How comedy and improvisation have helped me get my life to work better
When I was young, I suffered horribly from other children laughing at me. I was particularly sensitive and went through a lot of anguish over this. After some years, though, something different began to happen. I gradually started to experiment with recreating that effect deliberately, on my own terms. I was beginning to be in charge of the process. Without fully realising it, I was turning an experience of victimhood into a source of power – for humour is a highly regarded and powerful asset in our society.
But the work that I’m concerned with isn’t just for people who want to be funnier; something much more profound and valuable is available here. It’s really about personal transformation – becoming more confident, more creative and inventive, more spontaneous; it’s about being less nervous, less stressed, less fearful of meeting life’s experiences and taking risks; it’s really about being ourselves more, with all that this can bring. These are skills for life and work, and not just for entertainment.
Comedy improvisation is the key factor in this work – the magical catalyst that fuels this powerful alchemy of comedy and self-development. Improvisation simply means making stuff up as you go along – not knowing what’s going to happen next; it’s an extraordinary tool. Some very interesting things happen when we go into the mode of improvisational play-acting, spontaneously creating bits of life – speeches, dialogue, events, interactions or whatever. For a start, we’re obliged to reside more in the present moment, because we don’t know what’s going to happen next. Being able to be in the moment, as nearly all spiritual traditions agree, is crucial to our awareness and effectiveness, our progress and evolution. Improvisation provides extremely valuable practice in the art of being right here in the present moment.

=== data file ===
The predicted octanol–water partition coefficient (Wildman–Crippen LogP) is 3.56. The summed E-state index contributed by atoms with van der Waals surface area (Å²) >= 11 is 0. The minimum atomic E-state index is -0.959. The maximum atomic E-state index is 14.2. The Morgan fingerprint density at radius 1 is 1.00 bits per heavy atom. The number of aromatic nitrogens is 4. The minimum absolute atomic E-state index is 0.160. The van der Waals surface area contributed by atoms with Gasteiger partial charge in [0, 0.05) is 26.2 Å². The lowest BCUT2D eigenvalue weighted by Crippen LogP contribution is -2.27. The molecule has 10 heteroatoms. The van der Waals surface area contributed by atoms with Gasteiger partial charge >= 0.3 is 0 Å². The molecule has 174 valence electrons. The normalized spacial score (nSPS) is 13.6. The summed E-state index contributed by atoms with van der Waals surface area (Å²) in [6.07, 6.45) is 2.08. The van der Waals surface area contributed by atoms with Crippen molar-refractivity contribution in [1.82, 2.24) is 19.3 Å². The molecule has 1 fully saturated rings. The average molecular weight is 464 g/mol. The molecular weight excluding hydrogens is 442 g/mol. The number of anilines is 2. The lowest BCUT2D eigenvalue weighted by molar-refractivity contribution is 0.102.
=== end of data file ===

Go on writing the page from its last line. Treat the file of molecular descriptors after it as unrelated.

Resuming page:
In improvisational mode we also tend to be more true to ourselves; we fall back on our own natural responses and individual, quirky ways of expressing ourselves. And if we’re fully preoccupied with the process, living it fully, we rely less heavily on imitating other people. We become more creative, more able to come up with imaginative stuff. The reality is that we each have within us an infinite, inexhaustible and instantly accessible reservoir of ideas and possibilities.
The magical thing is that in this mode, humour can arise naturally and organically, without particularly trying – comedy and also, drama, compelling and authentic stories, revelations of extraordinariness. When we realise we can do this, it’s going to revolutionise our way of being in the world. We’ll naturally be more confident, more effective and engaging, more comfortable in presenting ourselves and in handling emotions, and more trusting of our capacity to deal with the unexpected in life – more trusting of ourselves in general. We can also become more comfortable in interacting with others, more effective at communication, and better at co-operation and teamwork. It’s profound stuff; being able to be your true self more of the time has got to be an improvement.
As for me, I’ve certainly found the path of comedy improvisation to be transformative. I’ve extended my personal comfort zone, and I can now enjoy the thrill of a thousand people watching and listening to me, without being entirely sure what’s going to happen next. Best of all, though, I spend more time being me.